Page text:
As written by Doctor John H. Watson, as an account of my adventures with Sherlock Holmes in a land called Berk.
To all intents and purposes, I was slumped against the wall, spent of adrenaline after Sherlock had wrestled the bomb-laden coat off of me.
Every muscle in my body was ready to pounce. The laser of the sniper, shining down on Sherlock's black suit, was something I was too familiar with from the war. I knew that if I could time it exactly right, I would be able to throw myself at Sherlock before the sniper got the signal from Moriarty that was sure to come.
But then Sherlock looked at me, just a quick glance. It was enough. I knew exactly what was running through his mind.
Moriarty was a danger, not just to Sherlock, or me, or London, for that matter. If Sherlock didn't do anything, Moriarty had the power to endanger the world. Even if Sherlock and I died, if we brought Moriarty down with us, it would be worth it.
I nodded. Sherlock slowly pointed the revolver at the bomb, lying on the ground twenty or so feet away.
The few seconds it took for Sherlock's finger to pull the trigger stretched into several million years. It was at least long enough for me to switch position. I watched Sherlock's finger tighten on the trigger, as if in slow motion. As soon the gun went off, the powder and sparks making a slow motion Ritchie-esque explosion.
I hurled myself, with all the might my legs could muster. I bowled into Sherlock the exact moment the bullet hit the bomb.
If I could just hit the pool before the bomb ripped the world apart, then it was at least possible Sherlock and I could escape death.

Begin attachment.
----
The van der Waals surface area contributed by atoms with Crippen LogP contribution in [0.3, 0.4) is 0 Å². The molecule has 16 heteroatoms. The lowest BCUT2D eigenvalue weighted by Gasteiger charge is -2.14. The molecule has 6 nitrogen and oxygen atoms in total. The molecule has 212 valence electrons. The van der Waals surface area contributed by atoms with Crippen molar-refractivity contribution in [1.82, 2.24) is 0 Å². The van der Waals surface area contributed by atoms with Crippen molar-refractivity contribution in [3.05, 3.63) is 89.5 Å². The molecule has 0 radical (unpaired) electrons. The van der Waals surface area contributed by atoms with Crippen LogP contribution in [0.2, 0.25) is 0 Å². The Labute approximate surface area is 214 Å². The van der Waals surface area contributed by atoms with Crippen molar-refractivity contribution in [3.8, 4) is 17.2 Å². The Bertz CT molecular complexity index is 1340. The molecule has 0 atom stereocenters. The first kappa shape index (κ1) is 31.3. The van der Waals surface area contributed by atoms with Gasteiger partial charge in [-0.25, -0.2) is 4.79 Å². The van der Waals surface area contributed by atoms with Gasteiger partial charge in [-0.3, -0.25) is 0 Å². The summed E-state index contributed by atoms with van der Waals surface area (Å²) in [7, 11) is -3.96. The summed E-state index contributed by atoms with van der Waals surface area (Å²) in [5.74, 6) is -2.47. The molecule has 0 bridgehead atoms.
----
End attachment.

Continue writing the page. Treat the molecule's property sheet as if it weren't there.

I held my breath, hoping against hope Sherlock was doing the same. He made no struggle against my tackle; obviously he'd deduced that I would make some sort of heroic attempt at saving us.
A crushing whiteness enveloped us. I'd experienced such things in the war, of course, but never at such a close proximity. I couldn't do anything. All my senses were overloaded. All I could see and hear was rushing white. I think it was so loud, my hearing had shut down.
All I was really conscious of, at that moment, was the feeling of Sherlock and the crushing fear of not surviving this. And then the fact that we hadn't hit the water in the pool yet.
I knew that time was going slowly, but that slowly? No, that wouldn't work. I might have tried to open my eyes to see what was going on, or maybe to check if we were both dead already, or something. Either way, I couldn't see a thing, due to either the whiteness of the explosion, or that my face was buried in Sherlock's black jacket.
It must have been about then that I let out my breath.
Right after I exhaled, we hit the water.
We must have sunk about ten feet. The significance of that didn't even hit home, even when my lungs almost burst from trying to get to the surface. Sherlock was a lot heavier than his physique would let you know. He was also extremely awkward to carry.
My head finally broke the surface, but it was either too bright to see anything or my vision was damaged quite extensively from the explosion.
These thoughts rushed through my head with no order. Adrenaline made my thoughts whirl about my head the way I fancied they did for Sherlock when he was bored.
I think I first subconsciously realized something was very wrong when my feet hit the muddy bottom of the pool. Somewhere in my brain, it probably registered that pools didn't have muddy bottoms.
At the moment however, my army medic training took over and I didn't think. Pulling myself and my companion out of the water was no easy task, as Sherlock seemed to have doubled in weight, but of course I managed.
Tending to my friend was higher on the list than myself, even though my ears were rushing and I felt extremely lightheaded. I bent down to check if he was still breathing, or if I needed to administer CPR. My numb fingers felt for his wrist, or maybe his neck, I'm not positive.
My bleary eyes saw the impossible, my fingers felt the impossible at least a minute before my brain finally caught up.
It wasn't Sherlock collapsed on the sand next to me.
It was a great leathery black dragon.